In 1961, the Lansing School District, recognizing the value of education in the out-of-doors, initiated a voluntary camping program using sites in the Yankee Springs Recreation Area. In the years that followed, interest in the camping program increased to the point where teachers and school officials determined a need to expand the program and initiated the search for a suitable permanent site.
In 1971, the Lansing Board of Education located the 158-acre tract of land between Wayland, Michigan and Gun Lake that was to become the Ebersole Center. In 1972, the property was purchased from Gladys Olds Anderson of Lansing. Construction of the center began in 1976 and was completed in July 1977.
The center site was chosen for its unique natural diversity and proximity to 40,000 acres of state land. Features include a 14-acre spring-fed lake located entirely on the property, one of the state's most pristine fens, a beech-maple forest, a glacial kame, and the remnants of an oak savannah turned to farmland. At the time of its purchase, there was nothing like it closer to Lansing, and planners felt it was unique in the state for having such amazing biodiversity in one 158-acre parcel.
The "Lansing School District Environmental Education Center" opened July 11, 1977 and began offering a series of summer sessions including: backyard history, environmental science and mathematics, landscape drawing/natural detail, man depends on nature, creative writing, and a scouting merit badge program.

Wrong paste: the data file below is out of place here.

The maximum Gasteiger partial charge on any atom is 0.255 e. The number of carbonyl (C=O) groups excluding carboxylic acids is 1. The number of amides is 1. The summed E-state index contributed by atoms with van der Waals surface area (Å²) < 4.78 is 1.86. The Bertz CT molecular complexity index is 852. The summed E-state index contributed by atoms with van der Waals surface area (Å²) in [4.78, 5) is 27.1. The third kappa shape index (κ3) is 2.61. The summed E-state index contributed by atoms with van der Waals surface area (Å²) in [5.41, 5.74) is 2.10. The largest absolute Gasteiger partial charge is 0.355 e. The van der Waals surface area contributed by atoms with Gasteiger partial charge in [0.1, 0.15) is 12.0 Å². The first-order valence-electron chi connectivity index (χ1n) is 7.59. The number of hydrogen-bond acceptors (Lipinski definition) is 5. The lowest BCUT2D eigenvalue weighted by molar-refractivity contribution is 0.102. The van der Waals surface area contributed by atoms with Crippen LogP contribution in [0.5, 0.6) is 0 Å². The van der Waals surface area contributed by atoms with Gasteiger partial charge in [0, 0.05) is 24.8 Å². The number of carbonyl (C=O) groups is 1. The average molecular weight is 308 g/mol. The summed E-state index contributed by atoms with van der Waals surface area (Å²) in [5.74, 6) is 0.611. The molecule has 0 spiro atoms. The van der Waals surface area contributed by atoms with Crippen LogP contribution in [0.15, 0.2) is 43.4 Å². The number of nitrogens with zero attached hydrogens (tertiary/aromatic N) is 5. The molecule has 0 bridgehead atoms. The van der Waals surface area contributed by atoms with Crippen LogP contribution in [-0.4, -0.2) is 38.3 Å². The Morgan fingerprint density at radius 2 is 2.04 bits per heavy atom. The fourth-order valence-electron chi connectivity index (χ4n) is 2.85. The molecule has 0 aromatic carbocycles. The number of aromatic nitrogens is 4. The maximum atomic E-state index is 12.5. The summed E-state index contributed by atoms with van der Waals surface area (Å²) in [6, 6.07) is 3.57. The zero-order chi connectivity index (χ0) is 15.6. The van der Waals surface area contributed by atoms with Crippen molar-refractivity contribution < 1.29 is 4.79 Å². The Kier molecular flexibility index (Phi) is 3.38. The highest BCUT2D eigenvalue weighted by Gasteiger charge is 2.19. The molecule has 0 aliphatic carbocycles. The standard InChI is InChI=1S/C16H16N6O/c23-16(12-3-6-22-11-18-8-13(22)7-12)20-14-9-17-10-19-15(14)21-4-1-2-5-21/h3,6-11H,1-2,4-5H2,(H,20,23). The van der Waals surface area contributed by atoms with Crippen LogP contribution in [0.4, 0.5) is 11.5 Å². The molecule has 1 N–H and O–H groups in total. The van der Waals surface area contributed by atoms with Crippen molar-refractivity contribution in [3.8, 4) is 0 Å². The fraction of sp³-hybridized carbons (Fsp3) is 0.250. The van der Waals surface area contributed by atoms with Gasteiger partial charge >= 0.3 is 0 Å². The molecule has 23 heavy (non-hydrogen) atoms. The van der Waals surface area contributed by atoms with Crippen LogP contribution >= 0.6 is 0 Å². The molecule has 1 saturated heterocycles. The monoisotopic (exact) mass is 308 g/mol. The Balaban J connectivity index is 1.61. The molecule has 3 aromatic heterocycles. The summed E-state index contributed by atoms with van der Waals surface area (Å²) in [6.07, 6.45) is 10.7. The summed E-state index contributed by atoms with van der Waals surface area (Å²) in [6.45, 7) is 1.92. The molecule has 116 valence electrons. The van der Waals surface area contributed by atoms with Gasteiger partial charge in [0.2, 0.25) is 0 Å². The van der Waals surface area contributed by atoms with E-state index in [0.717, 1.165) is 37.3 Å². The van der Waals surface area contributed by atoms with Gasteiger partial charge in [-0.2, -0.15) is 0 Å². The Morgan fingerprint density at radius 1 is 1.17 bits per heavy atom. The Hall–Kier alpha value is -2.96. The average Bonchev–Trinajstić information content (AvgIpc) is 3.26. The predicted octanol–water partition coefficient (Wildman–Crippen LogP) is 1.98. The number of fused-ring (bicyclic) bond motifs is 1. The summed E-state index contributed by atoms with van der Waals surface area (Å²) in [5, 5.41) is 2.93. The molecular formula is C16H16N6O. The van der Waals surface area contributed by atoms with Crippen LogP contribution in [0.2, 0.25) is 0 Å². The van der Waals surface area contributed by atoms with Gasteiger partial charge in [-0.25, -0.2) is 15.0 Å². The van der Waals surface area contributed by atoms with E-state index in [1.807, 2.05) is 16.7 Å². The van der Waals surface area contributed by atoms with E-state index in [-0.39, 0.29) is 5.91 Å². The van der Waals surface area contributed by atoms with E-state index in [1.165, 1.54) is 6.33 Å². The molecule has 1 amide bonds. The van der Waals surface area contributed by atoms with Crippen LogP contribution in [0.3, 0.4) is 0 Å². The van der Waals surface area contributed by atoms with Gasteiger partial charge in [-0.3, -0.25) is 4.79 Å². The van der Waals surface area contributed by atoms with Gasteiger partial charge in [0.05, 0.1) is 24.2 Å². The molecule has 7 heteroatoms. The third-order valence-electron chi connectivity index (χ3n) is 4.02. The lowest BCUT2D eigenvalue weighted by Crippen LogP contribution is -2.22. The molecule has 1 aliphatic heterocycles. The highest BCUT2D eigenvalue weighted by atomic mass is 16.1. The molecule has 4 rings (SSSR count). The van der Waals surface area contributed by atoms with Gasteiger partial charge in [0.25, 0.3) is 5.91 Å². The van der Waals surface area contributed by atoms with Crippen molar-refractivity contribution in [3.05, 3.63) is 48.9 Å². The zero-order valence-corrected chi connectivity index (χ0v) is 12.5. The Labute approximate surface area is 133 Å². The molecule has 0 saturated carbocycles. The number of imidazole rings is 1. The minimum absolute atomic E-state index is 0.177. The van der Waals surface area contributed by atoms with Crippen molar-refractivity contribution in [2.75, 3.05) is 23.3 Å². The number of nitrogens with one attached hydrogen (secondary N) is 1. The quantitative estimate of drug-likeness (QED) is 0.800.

The first years were challenging - developing programs, putting in boardwalk trails, and "working the bugs out". However, the staff and teachers persevered, with unhampered enthusiasm, to develop a unique outdoor education program.
In 1981, budget cuts throughout the school district forced reorganization of the center. District-wide science and environmental education programs were down-sized. Vernon D. Ebersole, a Lansing school board member for over thirty years, stood by the center through difficult economic times insisting that outdoor education programs were too important to lose. On February 2, 1984, the center was officially renamed the Vernon D. Ebersole Environmental Education and Conference Center in honor of his vision and support.